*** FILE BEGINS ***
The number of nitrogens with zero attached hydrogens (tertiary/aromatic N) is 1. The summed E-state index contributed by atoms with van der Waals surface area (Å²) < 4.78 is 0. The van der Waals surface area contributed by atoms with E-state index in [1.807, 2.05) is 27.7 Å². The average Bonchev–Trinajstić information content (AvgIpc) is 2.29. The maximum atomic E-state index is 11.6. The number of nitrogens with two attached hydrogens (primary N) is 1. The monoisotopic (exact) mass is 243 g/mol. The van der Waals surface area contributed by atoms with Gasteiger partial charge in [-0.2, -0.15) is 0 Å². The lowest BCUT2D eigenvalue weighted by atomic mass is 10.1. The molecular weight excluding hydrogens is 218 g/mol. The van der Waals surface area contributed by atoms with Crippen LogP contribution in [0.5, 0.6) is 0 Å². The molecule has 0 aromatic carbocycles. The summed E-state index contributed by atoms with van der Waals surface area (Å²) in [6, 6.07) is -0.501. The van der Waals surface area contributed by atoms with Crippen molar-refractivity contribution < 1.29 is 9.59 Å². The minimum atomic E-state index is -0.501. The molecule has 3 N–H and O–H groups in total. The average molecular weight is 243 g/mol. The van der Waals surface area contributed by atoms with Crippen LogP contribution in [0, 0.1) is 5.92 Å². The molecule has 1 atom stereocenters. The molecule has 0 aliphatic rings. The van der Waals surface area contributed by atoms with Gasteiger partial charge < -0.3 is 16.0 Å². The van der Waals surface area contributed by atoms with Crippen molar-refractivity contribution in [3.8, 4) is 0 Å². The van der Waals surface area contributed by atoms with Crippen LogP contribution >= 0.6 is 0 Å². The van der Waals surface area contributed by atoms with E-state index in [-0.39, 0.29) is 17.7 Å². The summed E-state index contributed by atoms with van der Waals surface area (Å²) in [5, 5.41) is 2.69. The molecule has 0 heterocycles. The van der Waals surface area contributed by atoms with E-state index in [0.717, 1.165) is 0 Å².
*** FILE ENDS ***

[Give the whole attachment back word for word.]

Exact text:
The number of nitrogens with zero attached hydrogens (tertiary/aromatic N) is 1. The summed E-state index contributed by atoms with van der Waals surface area (Å²) < 4.78 is 0. The van der Waals surface area contributed by atoms with E-state index in [1.807, 2.05) is 27.7 Å². The average Bonchev–Trinajstić information content (AvgIpc) is 2.29. The maximum atomic E-state index is 11.6. The number of nitrogens with two attached hydrogens (primary N) is 1. The monoisotopic (exact) mass is 243 g/mol. The van der Waals surface area contributed by atoms with Gasteiger partial charge in [-0.2, -0.15) is 0 Å². The lowest BCUT2D eigenvalue weighted by atomic mass is 10.1. The molecular weight excluding hydrogens is 218 g/mol. The van der Waals surface area contributed by atoms with Crippen LogP contribution in [0.5, 0.6) is 0 Å². The molecule has 0 aromatic carbocycles. The summed E-state index contributed by atoms with van der Waals surface area (Å²) in [6, 6.07) is -0.501. The van der Waals surface area contributed by atoms with Crippen molar-refractivity contribution < 1.29 is 9.59 Å². The minimum atomic E-state index is -0.501. The molecule has 3 N–H and O–H groups in total. The average molecular weight is 243 g/mol. The van der Waals surface area contributed by atoms with Crippen LogP contribution in [0, 0.1) is 5.92 Å². The molecule has 1 atom stereocenters. The molecule has 0 aliphatic rings. The van der Waals surface area contributed by atoms with Gasteiger partial charge < -0.3 is 16.0 Å². The van der Waals surface area contributed by atoms with Crippen molar-refractivity contribution in [3.8, 4) is 0 Å². The van der Waals surface area contributed by atoms with Crippen LogP contribution >= 0.6 is 0 Å². The van der Waals surface area contributed by atoms with E-state index in [-0.39, 0.29) is 17.7 Å². The summed E-state index contributed by atoms with van der Waals surface area (Å²) in [5, 5.41) is 2.69. The molecule has 0 heterocycles. The van der Waals surface area contributed by atoms with E-state index in [0.717, 1.165) is 0 Å².